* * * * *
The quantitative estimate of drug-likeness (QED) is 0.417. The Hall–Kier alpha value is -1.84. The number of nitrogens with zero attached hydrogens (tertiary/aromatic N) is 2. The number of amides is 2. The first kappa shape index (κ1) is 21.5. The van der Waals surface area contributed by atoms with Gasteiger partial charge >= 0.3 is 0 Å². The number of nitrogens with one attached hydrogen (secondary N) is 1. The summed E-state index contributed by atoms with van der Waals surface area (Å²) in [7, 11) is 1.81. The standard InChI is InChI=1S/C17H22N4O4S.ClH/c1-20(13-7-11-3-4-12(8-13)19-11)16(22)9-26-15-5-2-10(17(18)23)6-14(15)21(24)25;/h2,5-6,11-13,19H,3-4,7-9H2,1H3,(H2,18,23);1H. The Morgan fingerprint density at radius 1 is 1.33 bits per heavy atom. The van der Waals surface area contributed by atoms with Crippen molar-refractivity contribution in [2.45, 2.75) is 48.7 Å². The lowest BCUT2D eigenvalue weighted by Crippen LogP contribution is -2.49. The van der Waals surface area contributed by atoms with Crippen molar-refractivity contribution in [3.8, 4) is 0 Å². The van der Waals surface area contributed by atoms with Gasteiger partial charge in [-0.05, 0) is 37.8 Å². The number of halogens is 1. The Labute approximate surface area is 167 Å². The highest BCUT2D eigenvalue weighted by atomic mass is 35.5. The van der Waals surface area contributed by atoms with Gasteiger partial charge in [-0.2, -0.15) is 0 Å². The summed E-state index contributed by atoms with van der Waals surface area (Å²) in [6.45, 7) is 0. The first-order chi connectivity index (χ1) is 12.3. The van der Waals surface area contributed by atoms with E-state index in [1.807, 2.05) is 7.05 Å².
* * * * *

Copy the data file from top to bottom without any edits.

The quantitative estimate of drug-likeness (QED) is 0.417. The Hall–Kier alpha value is -1.84. The number of nitrogens with zero attached hydrogens (tertiary/aromatic N) is 2. The number of amides is 2. The first kappa shape index (κ1) is 21.5. The van der Waals surface area contributed by atoms with Gasteiger partial charge >= 0.3 is 0 Å². The number of nitrogens with one attached hydrogen (secondary N) is 1. The summed E-state index contributed by atoms with van der Waals surface area (Å²) in [7, 11) is 1.81. The standard InChI is InChI=1S/C17H22N4O4S.ClH/c1-20(13-7-11-3-4-12(8-13)19-11)16(22)9-26-15-5-2-10(17(18)23)6-14(15)21(24)25;/h2,5-6,11-13,19H,3-4,7-9H2,1H3,(H2,18,23);1H. The Morgan fingerprint density at radius 1 is 1.33 bits per heavy atom. The van der Waals surface area contributed by atoms with Crippen molar-refractivity contribution in [2.45, 2.75) is 48.7 Å². The lowest BCUT2D eigenvalue weighted by Crippen LogP contribution is -2.49. The van der Waals surface area contributed by atoms with Crippen molar-refractivity contribution in [3.8, 4) is 0 Å². The van der Waals surface area contributed by atoms with Gasteiger partial charge in [-0.05, 0) is 37.8 Å². The number of halogens is 1. The Labute approximate surface area is 167 Å². The highest BCUT2D eigenvalue weighted by atomic mass is 35.5. The van der Waals surface area contributed by atoms with Gasteiger partial charge in [-0.2, -0.15) is 0 Å². The summed E-state index contributed by atoms with van der Waals surface area (Å²) in [6.45, 7) is 0. The first-order chi connectivity index (χ1) is 12.3. The van der Waals surface area contributed by atoms with E-state index in [1.807, 2.05) is 7.05 Å².